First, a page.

Following our recent post regarding Human Rights Watch, PPT decided to look at a Wikileaks cable that has, amongst other things, U.S. Ambassador Ralph Boyce talking with “civil society” actors on the impact of the coup just a month after the event.
Our reasons for moving to this cable, a little out of our planned schedule, will be clear below.
Boyce begins by noting that the embassy’s “civil society contacts” are concerned the ” imposition of martial law and restrictions on civil liberties.” He then adds that these same contacts can be considered as providing “continued support for, or at least acceptance of, the Council on National Security and the interim government…”.
Yes, that is civil society organizations supporting a coup and a military junta. That is perhaps not surprising for those who have followed Thailand’s politics over that period but probably a shock for others.
What is more surprising for even PPT is that the first member of civil society cited is none other than Suriyasai Katasila, spokesman for the People’s Alliance for Democracy. We can only imagine that Boyce was laughing as he wrote this. After all, PAD was the military’s ally in the coup. Hence, Suriyasai’s comments can only appear supportive of the military.
Next in line is a “spokesman” for the Democrat Party, a party that was also in bed with the military. The party wanted a “faster transition back to democracy” but “recognized that the government is worried about the activities of Thai Rak Thai and diehard Thaksin supporters writ large.” The spokesman seemed to support the junta, feared Thaksin and “unrest in the countryside.”
Somchai Homla-or, the chairman of the Human Rights Committee of the anti-Thaksin Lawyers Council of Thailand, discounted this view as “overstated.” Gothom Arya, a member of the junta-appointed interim National Legislative Assembly, “agreed, and questioned how strong the popular support for TRT in the countryside really was.” Stronger than he knew, obviously.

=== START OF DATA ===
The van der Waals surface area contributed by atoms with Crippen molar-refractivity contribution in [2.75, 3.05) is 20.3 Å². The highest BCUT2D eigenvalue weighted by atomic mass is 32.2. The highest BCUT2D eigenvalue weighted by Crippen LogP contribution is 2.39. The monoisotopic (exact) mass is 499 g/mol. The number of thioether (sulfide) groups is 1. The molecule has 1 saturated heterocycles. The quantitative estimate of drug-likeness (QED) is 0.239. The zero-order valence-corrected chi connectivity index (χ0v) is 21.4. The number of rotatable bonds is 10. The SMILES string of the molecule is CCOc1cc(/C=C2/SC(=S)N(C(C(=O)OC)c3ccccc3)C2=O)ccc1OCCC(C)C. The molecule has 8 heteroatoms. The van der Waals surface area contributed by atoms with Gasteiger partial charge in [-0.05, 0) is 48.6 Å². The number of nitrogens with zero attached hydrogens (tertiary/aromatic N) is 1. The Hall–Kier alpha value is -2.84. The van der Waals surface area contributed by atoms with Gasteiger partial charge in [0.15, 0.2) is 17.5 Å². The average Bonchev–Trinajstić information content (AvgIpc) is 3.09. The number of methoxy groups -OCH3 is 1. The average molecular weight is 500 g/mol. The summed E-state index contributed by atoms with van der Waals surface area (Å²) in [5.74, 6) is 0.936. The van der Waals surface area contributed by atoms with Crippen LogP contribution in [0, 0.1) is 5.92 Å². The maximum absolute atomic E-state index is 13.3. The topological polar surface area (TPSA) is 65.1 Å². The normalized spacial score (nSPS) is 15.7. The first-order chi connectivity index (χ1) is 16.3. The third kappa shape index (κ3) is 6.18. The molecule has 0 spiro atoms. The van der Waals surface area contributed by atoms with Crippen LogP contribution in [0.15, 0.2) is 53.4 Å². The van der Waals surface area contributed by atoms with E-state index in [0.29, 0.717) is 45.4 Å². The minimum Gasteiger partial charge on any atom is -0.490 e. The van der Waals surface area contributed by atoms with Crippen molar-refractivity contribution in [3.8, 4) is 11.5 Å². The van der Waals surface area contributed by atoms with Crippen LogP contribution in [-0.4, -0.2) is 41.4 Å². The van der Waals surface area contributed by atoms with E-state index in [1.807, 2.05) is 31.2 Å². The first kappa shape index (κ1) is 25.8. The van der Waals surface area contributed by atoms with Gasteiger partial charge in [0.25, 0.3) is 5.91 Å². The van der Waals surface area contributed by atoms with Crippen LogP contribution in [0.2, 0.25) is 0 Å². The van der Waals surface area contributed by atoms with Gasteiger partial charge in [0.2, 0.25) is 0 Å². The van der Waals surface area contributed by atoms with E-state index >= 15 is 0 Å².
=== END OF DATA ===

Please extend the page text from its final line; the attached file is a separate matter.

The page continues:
Each of these “civil society activists” was, at that time, compromised by their position as middle-class supporters of the military and the coup.
The next person cited is “human rights activist Sunai Phasuk” who is the in-country researcher for HRW.
Sunai says that:
martial law and similar issues “puts people like me in a very difficult and uncomfortable position.” He said that as a staunch anti-Thaksin activist, he was initially relieved to see the Thaksin administration forced out, and he wants to be supportive of the interim government’s effort to restore democracy in Thailand.
But he adds that the
failure of the CNS in responding to repeated calls for lifting martial law and restrictions on civil liberties is making it impossible for him (and people like him) who want to be supportive.
Several of these yellow-shirted discussants apparently spoke of the “predominance of Prem’s men’: military and civilians associated with Privy Councillor Prem Tinsulanonda.” Gothom spoke of these appointments as “cronyism.”
HRW’s Sunai is again cited as being concerned that “the military appears to be creating a structure that will enable it to retain excessive influence throughout the coming year, and possibly beyond.”